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3 tried and tested ways to use collaboration in the classroom

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Whether you’re looking to teach a new topic, help students learn and review, or work together in small groups, Wakelet’s collaboration feature can help, as teacher Mike Rohrbach explains

Are you looking to try something new to spark student interest in your classroom? Let me introduce you to Wakelet and its collaboration feature. Wakelet is a curation platform that’s allowed me to positively engage 6th grade geography students and given them a chance to create, share, learn and review all in the same space. And the best part is, there isn’t just one way to use collaboration! Each time I’ve used Wakelet, I’ve done so a little differently and been able to provide new opportunities for students. Wakelet also supports my desire to produce creative lessons – it’s a win/win for teachers and students!

Here are three easy ways that I’ve used collaboration on Wakelet in my classroom:

1. Collaboration on a topic

The first time I used Wakelet with my students was to introduce the seven continents. I created a Wakelet collection for each continent, which took less than a minute to set up. Then, using the ‘Manage Contributors’ button, a code was produced that my students could use to join the collection. Students were tasked with adding a picture, article, map or something else of interest to the collection of the continent they were given.

Check out Australia: https://wke.lt/w/s/FOcy2

Within minutes, students were able to find and add web-based material from their assigned continent. Students loved finding the information and were excited to show off their discoveries. I’m sure this idea could be applied to almost any content area.

2. Collaboration to learn and review

As we moved into learning about the US regions, I had students collaborate as a class. Using the same collaboration concept as before, each class created their own Northeast United States collection. This time I set some parameters as to what they could post to Wakelet. I was looking for pictures of capitals, large cities, natural resources, landmarks, and other items that were specific to the Northeast United States.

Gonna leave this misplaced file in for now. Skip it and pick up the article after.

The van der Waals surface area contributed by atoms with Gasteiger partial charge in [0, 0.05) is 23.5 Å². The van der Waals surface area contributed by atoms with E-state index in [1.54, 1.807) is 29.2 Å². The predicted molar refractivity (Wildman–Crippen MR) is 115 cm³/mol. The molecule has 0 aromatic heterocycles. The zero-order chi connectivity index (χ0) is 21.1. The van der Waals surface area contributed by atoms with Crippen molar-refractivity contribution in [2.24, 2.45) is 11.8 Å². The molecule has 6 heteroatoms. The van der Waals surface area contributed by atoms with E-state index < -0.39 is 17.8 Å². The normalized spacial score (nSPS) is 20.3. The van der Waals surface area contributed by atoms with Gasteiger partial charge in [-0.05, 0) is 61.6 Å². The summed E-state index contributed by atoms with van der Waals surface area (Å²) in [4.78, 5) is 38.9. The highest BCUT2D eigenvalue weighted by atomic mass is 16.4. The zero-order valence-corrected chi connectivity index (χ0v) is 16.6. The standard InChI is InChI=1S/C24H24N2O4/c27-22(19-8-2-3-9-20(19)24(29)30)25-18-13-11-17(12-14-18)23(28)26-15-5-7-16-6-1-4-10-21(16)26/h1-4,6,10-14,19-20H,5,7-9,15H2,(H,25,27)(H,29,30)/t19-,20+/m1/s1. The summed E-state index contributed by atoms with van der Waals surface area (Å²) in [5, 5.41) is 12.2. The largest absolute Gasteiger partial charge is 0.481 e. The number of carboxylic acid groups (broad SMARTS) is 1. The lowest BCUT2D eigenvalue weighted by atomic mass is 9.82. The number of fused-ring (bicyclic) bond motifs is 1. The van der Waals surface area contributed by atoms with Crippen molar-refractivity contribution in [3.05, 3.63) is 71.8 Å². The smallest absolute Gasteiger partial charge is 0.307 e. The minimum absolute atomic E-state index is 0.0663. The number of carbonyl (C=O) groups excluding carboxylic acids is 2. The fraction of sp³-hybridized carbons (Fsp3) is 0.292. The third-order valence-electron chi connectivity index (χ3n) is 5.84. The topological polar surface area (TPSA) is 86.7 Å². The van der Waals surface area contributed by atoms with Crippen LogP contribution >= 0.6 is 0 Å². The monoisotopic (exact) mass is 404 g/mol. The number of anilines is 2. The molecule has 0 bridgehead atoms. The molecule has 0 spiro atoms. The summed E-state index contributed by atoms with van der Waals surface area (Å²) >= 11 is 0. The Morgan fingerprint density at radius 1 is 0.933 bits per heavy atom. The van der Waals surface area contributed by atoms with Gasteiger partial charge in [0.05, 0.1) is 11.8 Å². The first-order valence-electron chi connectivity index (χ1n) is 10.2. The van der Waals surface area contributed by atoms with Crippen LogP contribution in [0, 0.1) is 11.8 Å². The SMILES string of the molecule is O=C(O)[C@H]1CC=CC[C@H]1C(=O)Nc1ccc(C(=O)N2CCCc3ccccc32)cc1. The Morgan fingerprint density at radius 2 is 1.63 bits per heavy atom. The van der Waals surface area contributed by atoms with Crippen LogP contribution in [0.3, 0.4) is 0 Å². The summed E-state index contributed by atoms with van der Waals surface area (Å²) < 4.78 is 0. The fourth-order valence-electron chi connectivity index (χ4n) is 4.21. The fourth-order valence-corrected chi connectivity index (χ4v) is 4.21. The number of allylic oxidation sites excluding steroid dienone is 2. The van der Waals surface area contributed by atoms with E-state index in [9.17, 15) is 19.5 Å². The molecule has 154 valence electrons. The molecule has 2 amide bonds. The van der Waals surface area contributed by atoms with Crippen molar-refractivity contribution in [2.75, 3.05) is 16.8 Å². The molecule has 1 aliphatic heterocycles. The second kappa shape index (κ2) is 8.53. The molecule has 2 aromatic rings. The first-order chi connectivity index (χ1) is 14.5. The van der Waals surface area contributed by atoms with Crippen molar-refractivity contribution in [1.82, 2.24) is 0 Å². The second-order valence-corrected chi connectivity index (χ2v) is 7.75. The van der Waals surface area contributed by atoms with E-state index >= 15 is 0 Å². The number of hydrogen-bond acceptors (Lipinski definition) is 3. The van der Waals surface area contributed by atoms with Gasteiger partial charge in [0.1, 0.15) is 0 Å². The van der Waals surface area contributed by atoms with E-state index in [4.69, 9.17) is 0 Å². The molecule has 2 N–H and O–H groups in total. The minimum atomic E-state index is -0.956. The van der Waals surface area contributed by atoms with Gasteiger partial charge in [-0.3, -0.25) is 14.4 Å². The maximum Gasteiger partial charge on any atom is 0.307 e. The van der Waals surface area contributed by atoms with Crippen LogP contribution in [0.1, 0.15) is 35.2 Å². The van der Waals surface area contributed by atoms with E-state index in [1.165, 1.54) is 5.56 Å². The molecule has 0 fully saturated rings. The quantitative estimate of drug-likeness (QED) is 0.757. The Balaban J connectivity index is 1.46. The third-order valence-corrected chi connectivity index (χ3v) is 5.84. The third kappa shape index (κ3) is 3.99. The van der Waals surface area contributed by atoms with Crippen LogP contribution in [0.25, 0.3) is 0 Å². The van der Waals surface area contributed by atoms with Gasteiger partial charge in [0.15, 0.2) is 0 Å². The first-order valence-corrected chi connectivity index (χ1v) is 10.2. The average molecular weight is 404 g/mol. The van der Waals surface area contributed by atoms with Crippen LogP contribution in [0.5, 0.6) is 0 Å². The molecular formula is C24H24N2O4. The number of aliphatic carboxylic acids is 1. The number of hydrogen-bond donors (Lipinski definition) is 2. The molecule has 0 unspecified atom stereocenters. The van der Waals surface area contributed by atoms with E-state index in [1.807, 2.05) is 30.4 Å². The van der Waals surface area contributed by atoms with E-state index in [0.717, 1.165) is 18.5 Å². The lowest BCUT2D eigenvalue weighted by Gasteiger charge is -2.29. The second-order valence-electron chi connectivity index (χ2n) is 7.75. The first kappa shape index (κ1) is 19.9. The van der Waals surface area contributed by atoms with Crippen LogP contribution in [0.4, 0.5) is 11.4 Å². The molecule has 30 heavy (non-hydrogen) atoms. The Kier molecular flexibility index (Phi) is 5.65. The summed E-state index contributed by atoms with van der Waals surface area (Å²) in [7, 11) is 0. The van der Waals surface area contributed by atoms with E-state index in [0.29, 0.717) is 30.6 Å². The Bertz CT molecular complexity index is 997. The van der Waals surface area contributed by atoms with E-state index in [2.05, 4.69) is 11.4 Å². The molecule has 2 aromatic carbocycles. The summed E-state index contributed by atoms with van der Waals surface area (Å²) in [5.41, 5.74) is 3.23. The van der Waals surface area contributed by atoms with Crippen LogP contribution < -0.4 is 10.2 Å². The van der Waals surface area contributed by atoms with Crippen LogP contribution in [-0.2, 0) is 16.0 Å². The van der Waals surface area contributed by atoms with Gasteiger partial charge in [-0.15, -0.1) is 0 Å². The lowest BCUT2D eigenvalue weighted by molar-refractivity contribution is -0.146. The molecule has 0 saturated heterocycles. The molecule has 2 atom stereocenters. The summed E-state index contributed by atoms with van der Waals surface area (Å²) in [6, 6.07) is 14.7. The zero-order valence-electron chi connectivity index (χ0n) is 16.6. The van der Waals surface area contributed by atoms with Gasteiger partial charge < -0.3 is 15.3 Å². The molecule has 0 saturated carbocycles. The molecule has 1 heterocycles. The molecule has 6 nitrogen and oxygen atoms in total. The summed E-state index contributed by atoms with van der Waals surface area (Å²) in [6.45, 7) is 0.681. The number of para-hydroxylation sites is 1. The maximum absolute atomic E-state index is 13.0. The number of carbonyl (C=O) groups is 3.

You can view the collection here: https://wke.lt/w/s/TmpJE

This Wakelet collection quickly became a working document. We added more information as we moved through the region. Initially, I set up our Wakelet collection to help introduce and learn about the Northeast, yet it also became a place for students to review. Prior to the start of class, I’d catch students reviewing the collection to refresh their memory, especially on a quiz day. Students used the Wakelet as their main study guide before the unit test too.

3. Collaboration in small groups

My personal favorite Wakelet lesson was our virtual Midwest road trip project. This time, groups of three students collaborate to create their own Wakelet. Each group had a Wakelet captain and the captain would add their groupmates and me to the projects. Teams created a road trip through the Midwest, posting roadmaps of their virtual route. They posted screenshots of their Google Map route onto Wakelet, as well as pictures or websites of landmarks, national parks, and a variety of other destinations they would visit on their virtual road trip.

Check out their journeys here: https://wke.lt/w/s/Lymwd9

By the time the road trips were over, students had created adventures that even the most seasoned travel agent would be proud of. Wakelet helped students curate a trip that had students using real life map skills. Organically they were learning about the geography and landmarks of the Midwest!

I believe there are many different ways that Wakelet could be applied in a classroom. From small group collaborative projects to full class venture, Wakelet collaboration has endless possibilities. I liked that Wakelet has the ability to help students learn and let teachers be creative, all on the same platform. If you have a topic you want to introduce a project that students can collaborate on, a place to add and review content, or any idea were students need a space to work together, I’d recommend giving Wakelet’s collaboration feature a try!

Check out a few more Wakelet collections created in my room this year:

https://wke.lt/w/s/WrcMl
https://wke.lt/w/s/xAsPc
https://wke.lt/w/s/gFHDE

Mike Rohrbach

Mike Rohrbach teaches 6th Grade at Cedar Crest Middle School in Pennsylvania. You can follow him on Wakelet @MrRohrbachCCMS